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Immigration, Refugees and Citizenship John McCallum holds a press conference during the Concordia Summit in New York on Tuesday, Sept. 20, 2016. (Sean Kilpatrick/THE CANADIAN PRESS)
Immigration, Refugees and Citizenship John McCallum holds a press conference during the Concordia Summit in New York on Tuesday, Sept. 20, 2016. (Sean Kilpatrick/THE CANADIAN PRESS)

Politics

Canadians’ views at odds with Liberal immigration plans, government poll shows Add to ...

The federal government’s own internal polling contradicts the Immigration Minister’s claim that Canadians are clamouring for increased immigration.

John McCallum told reporters last week that “almost all” of the Canadians he met with during consultations this summer told him to boost Canada’s immigration targets.

However internal polling conducted by Mr. McCallum’s department found Canadians are just fine with the current targets, even though most people had no idea how many immigrants currently come to Canada each year.

Related: Resistance to immigration ‘nothing new’ in Canada: Trudeau

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Read more: The ups and downs of Canada’s attitude toward immigrants

Mr. McCallum recently said that he wants to substantially increase the number of immigrants that Canada welcomes each year as a way of dealing with the demographic challenges facing the Canadian economy. He said he is lobbying his cabinet colleagues to support such a move. The results of those discussions will be revealed in November when Ottawa announces its 2017 immigration targets.

When survey respondents were told that over the last few years, approximately 250,000 new immigrants came to Canada each year, 59 per cent said that was about the right number. A quarter of respondents – 25 per cent – said that was too many, while 8 per cent said that was too few.

The detailed survey conducted by Harris/Decima at a cost of $83,487 explored the views of Canadians on a wide range of immigration issues facing the current government.

The survey was conducted in two waves. The first involved 1,512 people and was conducted Nov. 18-24, 2015. The second wave was conducted Jan. 7-14, 2016, and surveyed 1,500 people. The margin of error is listed as plus- or minus-2.5 per cent, 19 times out of 20.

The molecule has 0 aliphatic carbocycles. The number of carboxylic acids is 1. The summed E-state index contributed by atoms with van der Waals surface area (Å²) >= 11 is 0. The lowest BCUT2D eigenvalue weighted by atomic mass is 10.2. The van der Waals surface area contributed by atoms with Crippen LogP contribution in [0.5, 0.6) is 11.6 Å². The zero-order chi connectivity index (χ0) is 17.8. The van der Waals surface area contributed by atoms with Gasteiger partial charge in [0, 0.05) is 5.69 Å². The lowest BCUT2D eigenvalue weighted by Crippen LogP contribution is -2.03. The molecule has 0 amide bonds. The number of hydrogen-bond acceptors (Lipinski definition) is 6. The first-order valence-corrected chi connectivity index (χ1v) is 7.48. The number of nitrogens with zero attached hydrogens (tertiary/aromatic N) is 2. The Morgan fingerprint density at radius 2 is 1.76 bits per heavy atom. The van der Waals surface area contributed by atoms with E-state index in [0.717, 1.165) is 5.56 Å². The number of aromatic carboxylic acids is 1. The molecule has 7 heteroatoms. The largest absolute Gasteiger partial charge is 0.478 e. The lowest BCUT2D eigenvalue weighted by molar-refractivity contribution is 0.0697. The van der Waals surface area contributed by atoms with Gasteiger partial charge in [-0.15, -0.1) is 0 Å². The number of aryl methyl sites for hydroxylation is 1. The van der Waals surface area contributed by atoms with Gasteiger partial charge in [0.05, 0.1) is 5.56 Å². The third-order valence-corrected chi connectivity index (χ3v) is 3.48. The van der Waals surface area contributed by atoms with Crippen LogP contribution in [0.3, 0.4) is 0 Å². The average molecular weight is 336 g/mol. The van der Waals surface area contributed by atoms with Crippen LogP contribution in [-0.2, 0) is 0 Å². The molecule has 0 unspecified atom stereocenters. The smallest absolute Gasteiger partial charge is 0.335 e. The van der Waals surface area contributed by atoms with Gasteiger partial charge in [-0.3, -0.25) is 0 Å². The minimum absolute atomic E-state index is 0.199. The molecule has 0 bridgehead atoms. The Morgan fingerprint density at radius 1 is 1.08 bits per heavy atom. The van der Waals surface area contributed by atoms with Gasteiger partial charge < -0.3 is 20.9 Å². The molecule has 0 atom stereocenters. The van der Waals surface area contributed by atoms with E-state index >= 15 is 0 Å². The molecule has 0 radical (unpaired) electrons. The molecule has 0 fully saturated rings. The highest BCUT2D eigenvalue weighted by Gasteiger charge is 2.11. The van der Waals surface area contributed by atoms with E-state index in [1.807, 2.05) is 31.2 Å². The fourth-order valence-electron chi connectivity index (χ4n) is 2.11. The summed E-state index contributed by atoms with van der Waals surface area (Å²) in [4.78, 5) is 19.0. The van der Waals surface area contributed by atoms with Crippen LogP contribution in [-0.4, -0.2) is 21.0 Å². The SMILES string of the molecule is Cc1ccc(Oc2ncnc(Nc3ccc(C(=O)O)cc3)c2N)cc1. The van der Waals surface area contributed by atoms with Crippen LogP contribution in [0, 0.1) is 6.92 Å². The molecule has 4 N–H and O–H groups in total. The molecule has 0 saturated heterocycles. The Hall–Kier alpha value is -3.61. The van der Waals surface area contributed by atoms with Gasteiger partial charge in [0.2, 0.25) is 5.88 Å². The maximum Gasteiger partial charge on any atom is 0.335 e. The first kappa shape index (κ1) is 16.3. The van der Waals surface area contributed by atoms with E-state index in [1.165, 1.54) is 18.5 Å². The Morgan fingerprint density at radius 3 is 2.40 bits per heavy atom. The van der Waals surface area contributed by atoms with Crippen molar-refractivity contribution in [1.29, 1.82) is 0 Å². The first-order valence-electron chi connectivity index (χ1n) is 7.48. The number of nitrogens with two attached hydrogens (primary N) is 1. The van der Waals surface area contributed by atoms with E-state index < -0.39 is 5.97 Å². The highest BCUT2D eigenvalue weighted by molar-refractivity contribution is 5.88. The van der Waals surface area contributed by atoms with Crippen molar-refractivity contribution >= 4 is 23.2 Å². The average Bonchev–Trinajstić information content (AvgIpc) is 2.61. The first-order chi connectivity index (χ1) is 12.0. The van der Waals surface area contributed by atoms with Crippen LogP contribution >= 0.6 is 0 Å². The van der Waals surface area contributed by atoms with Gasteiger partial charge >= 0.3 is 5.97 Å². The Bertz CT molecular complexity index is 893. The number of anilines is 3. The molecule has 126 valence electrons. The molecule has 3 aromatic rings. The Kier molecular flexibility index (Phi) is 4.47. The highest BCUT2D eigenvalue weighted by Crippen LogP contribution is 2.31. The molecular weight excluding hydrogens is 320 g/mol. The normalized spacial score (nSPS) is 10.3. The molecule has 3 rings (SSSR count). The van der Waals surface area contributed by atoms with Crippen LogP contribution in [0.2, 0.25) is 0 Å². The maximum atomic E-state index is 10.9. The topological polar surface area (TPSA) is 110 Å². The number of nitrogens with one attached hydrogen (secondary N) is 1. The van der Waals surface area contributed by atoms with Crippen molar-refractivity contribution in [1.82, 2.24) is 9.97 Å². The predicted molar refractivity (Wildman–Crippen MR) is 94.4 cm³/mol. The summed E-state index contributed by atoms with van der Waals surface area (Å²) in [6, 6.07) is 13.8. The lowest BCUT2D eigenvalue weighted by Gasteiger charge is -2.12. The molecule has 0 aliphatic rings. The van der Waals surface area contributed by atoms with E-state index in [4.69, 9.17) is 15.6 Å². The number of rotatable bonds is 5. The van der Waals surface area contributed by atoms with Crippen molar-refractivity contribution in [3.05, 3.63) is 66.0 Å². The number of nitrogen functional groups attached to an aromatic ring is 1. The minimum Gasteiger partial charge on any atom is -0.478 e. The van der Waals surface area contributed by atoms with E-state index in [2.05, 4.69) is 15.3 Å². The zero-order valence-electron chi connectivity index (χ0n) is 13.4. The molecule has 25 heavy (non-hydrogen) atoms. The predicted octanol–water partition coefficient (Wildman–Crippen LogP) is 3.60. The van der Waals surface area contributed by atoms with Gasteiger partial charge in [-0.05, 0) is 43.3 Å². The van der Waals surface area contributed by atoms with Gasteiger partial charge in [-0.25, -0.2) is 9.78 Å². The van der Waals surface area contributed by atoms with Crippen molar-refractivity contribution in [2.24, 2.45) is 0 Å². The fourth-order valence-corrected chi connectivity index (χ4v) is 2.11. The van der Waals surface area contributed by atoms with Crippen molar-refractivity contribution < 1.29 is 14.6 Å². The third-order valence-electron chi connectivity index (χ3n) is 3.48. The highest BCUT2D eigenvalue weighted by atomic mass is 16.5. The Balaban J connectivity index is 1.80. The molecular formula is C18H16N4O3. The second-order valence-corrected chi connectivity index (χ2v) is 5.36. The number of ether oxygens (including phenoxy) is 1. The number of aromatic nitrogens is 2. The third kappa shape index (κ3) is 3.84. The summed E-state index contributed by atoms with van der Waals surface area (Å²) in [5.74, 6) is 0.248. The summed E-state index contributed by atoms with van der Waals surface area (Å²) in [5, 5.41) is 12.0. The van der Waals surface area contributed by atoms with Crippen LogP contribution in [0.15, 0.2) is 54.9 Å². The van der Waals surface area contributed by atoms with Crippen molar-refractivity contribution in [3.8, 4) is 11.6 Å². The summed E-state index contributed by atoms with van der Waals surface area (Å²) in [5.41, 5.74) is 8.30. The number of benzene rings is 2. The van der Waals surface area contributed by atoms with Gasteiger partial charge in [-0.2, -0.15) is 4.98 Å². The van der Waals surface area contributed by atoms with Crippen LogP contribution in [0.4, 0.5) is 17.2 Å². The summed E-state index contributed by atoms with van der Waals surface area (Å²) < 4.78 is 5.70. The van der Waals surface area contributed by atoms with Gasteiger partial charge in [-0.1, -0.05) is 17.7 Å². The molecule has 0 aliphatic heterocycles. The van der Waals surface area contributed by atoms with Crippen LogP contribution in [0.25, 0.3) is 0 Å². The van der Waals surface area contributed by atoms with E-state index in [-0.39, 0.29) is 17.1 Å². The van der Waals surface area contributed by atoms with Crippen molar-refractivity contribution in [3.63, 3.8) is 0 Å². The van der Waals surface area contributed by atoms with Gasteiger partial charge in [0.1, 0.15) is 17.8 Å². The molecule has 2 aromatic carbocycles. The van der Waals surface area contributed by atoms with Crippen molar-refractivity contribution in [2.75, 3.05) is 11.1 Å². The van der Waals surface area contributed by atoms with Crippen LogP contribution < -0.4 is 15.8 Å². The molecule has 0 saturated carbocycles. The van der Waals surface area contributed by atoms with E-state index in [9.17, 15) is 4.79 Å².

“The direction in which I would like to go is to increase substantially the number of immigrants,” Mr. McCallum said in a speech last month to the Canadian Chamber of Commerce in Manila, Philippines. “I think we need immigrants because we’re aging, because we have labour shortages. And so that is the direction in which we are heading now.”

During that speech, Mr. McCallum acknowledged that the government would have some convincing to do in terms of the views of Canadians.

“I think with our mindset of welcoming newcomers in the beginning, with the facts of the labour shortages, aging population, we have a good case to make, and I think we will be able to convince a higher proportion of Canadians that this is the right way for Canada to go,” he said.

A Nanos Research survey of 1,000 Canadians conducted for The Globe and Mail in August found 39 per cent said the government should accept fewer immigrants in 2017 than the previous year. Thirty-seven per cent said Canada should accept the same amount in 2017, while only 16 per cent said the target should be increased.

The government’s 2016 immigration plan had a target of about 300,000 immigrants, which was up from recent years.

Conservative MP and immigration critic Michelle Rempel said the government needs to provide a detailed plan of what it has in mind.

“I don’t know how they’re pulling this policy together. It seems very haphazard,” she said.

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